2015.12.024College sports financing.The Huffington Post and Chronicle of Higher Education teamed up to investigate how colleges bankroll their athletics. (Georgia State, for example, spent more than $100 million subsidizing sports between 2010 and 2014, mostly via student fees.) The report, published last week, draws on five years of revenue/expense reports from 234 Division I public universities. You can download the raw data or explore it online. Related: The Washington Post also tackled this topic — from a slightly different angle — last week, examining the profitability (or lack thereof) of athletic programs at 48 schools. [h/t Shane Shifflett]
2015.12.025Celebrity faces, annotated.The CelebA dataset, published in September, contains 200,000+ images of 10,000+ celebrities, each annotated with 40 yes/no variables. Some favorites: “5_o_Clock_Shadow,” “Bags_Under_Eyes,” and “Goatee.”
2015.12.091The 2015 Global Open Data Index, released last night.Open Knowledge International has just published its latest survey of openly available government data. This year’s audit includes 112 countries and territories, up from 97 last year. The survey scores each based on the availability of datasets in 13 key categories (e.g., “election results,” “government spending,” and “pollutant emissions”) and links out to the available datasets. In this year’s survey, Taiwan ranks first, the U.K. second, and Denmark third. The U.S. ranks eighth.
2015.12.092More data (and discussion) on mass shootings.Last week, Data Is Plural highlighted, a source for data on shootings that wounded at least four people. Other resources include the Gun Violence Archive and Mother Jones’ detailed database of mass shootings since 1982. The Mother Jones database takes narrower approach, focusing on shootings that killed at least four people in a public setting. In a New York Times op-ed, published shortly after last week’s San Bernardino shooting, the editor behind that database argues that broader methodologies don’t distinguish between a “a 1 a.m. gang fight” and “the madness that just played out in Southern California.” A Washington Post article weighs the pros and cons of broader and narrower approaches. [h/t Robin Shields + Mark Follman + Christopher Ingraham]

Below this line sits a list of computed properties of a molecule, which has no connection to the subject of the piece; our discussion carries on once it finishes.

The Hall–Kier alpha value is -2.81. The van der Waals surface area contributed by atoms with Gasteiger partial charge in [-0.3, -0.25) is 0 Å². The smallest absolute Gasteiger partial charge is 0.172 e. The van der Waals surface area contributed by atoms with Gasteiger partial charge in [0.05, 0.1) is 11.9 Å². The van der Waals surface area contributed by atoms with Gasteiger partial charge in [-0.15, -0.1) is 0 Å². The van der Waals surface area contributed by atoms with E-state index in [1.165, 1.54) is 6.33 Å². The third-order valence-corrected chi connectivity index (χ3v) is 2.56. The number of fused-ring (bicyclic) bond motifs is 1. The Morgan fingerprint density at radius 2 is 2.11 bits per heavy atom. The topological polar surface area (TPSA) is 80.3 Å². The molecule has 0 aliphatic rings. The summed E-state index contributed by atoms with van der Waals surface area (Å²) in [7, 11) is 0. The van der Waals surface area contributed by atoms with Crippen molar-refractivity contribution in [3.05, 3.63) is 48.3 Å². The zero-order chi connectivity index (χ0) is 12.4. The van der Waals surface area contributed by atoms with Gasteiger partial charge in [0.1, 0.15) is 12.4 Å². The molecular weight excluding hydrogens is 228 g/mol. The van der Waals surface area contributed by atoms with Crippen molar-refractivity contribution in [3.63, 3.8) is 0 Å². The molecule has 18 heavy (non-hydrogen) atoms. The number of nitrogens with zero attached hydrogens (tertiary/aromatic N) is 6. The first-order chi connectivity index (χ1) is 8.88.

2015.12.093Firearm background checks.Gun dealers use the FBI’s National Instant Criminal Background Check System to determine whether someone is allowed to buy a firearm. There isn’t a one-to-one correlation between these background checks and gun sales, but they’re said to be the best available proxy. The FBI publishes a PDF tallying the monthly number of firearm checks for each state and type. At BuzzFeed News, we’ve parsed that PDF into a CSV/spreadsheet for easier use.
2015.12.094Good FOOD, bad food.The CDC’s Foodborne Outbreak Online Database (FOOD) contains 18,000+ outbreaks, which resulted in 358,000+ illnesses and 13,000+ hospitalizations, from 1998 through last year. In 2008, a multi-state Salmonella Saintpaul outbreak hospitalized 308 people — the highest count in the database.
2015.12.095Know thy barber.The Texas Department of Licensing and Regulation maintains a webpage of well-formatted data on state-licensed workers, including tow truck operators, boxing judges, journeyman electricians, elevator inspectors, manicurists, and, yes, barbers. [h/t Ryan Murphy]
2015.12.161Policing the police.The Department of Justice is authorized to investigate police departments that display a “pattern or practice” of civil rights violations. In April, the Marshall Project began publishing a spreadsheet of the DOJ investigations into local law enforcement. The dataset, which is updated regularly, indicates when each case began, when it ended, and what type of agreement (if any) was reached. The latest entry: An investigation into the Chicago Police Department, announced last week. Related: PBS Frontline's interactive map of DOJ investigations. [h/t Tom Meagher]